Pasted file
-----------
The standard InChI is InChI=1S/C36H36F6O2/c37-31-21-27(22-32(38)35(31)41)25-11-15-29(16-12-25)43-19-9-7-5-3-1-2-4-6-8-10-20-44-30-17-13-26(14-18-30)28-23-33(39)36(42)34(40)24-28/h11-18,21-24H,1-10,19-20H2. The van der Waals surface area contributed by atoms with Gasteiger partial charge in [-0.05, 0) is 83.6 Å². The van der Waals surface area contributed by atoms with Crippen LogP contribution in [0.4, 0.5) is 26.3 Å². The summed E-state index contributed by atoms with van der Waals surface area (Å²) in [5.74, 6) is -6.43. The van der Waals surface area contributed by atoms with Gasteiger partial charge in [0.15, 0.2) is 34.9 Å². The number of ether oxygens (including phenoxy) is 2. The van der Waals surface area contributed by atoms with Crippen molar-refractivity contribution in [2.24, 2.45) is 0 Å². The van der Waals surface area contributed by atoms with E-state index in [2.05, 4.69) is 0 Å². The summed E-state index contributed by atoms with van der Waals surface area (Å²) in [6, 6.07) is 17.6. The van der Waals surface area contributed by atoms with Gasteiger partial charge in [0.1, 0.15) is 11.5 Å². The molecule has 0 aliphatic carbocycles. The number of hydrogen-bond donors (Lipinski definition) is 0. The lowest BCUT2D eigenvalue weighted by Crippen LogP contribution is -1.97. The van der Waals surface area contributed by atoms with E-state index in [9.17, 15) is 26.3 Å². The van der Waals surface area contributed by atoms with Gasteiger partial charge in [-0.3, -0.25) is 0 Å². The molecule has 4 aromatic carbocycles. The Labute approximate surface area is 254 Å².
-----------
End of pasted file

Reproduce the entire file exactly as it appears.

The standard InChI is InChI=1S/C36H36F6O2/c37-31-21-27(22-32(38)35(31)41)25-11-15-29(16-12-25)43-19-9-7-5-3-1-2-4-6-8-10-20-44-30-17-13-26(14-18-30)28-23-33(39)36(42)34(40)24-28/h11-18,21-24H,1-10,19-20H2. The van der Waals surface area contributed by atoms with Gasteiger partial charge in [-0.05, 0) is 83.6 Å². The van der Waals surface area contributed by atoms with Crippen LogP contribution in [0.4, 0.5) is 26.3 Å². The summed E-state index contributed by atoms with van der Waals surface area (Å²) in [5.74, 6) is -6.43. The van der Waals surface area contributed by atoms with Gasteiger partial charge in [0.15, 0.2) is 34.9 Å². The number of ether oxygens (including phenoxy) is 2. The van der Waals surface area contributed by atoms with Crippen molar-refractivity contribution in [2.24, 2.45) is 0 Å². The van der Waals surface area contributed by atoms with E-state index in [2.05, 4.69) is 0 Å². The summed E-state index contributed by atoms with van der Waals surface area (Å²) in [6, 6.07) is 17.6. The van der Waals surface area contributed by atoms with Gasteiger partial charge in [0.1, 0.15) is 11.5 Å². The molecule has 0 aliphatic carbocycles. The number of hydrogen-bond donors (Lipinski definition) is 0. The lowest BCUT2D eigenvalue weighted by Crippen LogP contribution is -1.97. The van der Waals surface area contributed by atoms with E-state index in [9.17, 15) is 26.3 Å². The van der Waals surface area contributed by atoms with Gasteiger partial charge in [-0.3, -0.25) is 0 Å². The molecule has 4 aromatic carbocycles. The Labute approximate surface area is 254 Å².